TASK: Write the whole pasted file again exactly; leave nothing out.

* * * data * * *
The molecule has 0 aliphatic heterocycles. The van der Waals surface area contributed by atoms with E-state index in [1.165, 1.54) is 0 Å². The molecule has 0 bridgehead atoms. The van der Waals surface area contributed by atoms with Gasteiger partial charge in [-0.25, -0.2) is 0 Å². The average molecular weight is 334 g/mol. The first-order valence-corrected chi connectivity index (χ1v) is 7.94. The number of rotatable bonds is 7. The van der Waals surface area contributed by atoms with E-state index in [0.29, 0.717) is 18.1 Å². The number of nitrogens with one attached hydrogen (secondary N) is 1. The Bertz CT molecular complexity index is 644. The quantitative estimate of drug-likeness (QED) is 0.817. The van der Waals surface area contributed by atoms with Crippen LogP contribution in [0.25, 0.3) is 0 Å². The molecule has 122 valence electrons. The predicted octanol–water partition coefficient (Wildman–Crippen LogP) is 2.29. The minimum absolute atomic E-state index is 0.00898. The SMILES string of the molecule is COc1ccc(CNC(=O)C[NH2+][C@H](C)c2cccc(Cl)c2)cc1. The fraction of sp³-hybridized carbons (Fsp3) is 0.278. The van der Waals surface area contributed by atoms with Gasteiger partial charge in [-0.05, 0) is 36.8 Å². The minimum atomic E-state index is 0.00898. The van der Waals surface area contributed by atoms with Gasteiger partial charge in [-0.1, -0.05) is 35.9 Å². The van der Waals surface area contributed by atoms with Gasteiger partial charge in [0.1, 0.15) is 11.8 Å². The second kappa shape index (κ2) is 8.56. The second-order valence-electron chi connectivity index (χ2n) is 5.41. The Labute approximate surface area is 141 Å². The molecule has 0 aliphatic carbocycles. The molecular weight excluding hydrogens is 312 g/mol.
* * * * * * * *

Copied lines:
The molecule has 0 aliphatic heterocycles. The van der Waals surface area contributed by atoms with E-state index in [1.165, 1.54) is 0 Å². The molecule has 0 bridgehead atoms. The van der Waals surface area contributed by atoms with Gasteiger partial charge in [-0.25, -0.2) is 0 Å². The average molecular weight is 334 g/mol. The first-order valence-corrected chi connectivity index (χ1v) is 7.94. The number of rotatable bonds is 7. The van der Waals surface area contributed by atoms with E-state index in [0.29, 0.717) is 18.1 Å². The number of nitrogens with one attached hydrogen (secondary N) is 1. The Bertz CT molecular complexity index is 644. The quantitative estimate of drug-likeness (QED) is 0.817. The van der Waals surface area contributed by atoms with Crippen LogP contribution in [0.25, 0.3) is 0 Å². The molecule has 122 valence electrons. The predicted octanol–water partition coefficient (Wildman–Crippen LogP) is 2.29. The minimum absolute atomic E-state index is 0.00898. The SMILES string of the molecule is COc1ccc(CNC(=O)C[NH2+][C@H](C)c2cccc(Cl)c2)cc1. The fraction of sp³-hybridized carbons (Fsp3) is 0.278. The van der Waals surface area contributed by atoms with Gasteiger partial charge in [-0.05, 0) is 36.8 Å². The minimum atomic E-state index is 0.00898. The van der Waals surface area contributed by atoms with Gasteiger partial charge in [-0.1, -0.05) is 35.9 Å². The van der Waals surface area contributed by atoms with Gasteiger partial charge in [0.1, 0.15) is 11.8 Å². The second kappa shape index (κ2) is 8.56. The second-order valence-electron chi connectivity index (χ2n) is 5.41. The Labute approximate surface area is 141 Å². The molecule has 0 aliphatic carbocycles. The molecular weight excluding hydrogens is 312 g/mol.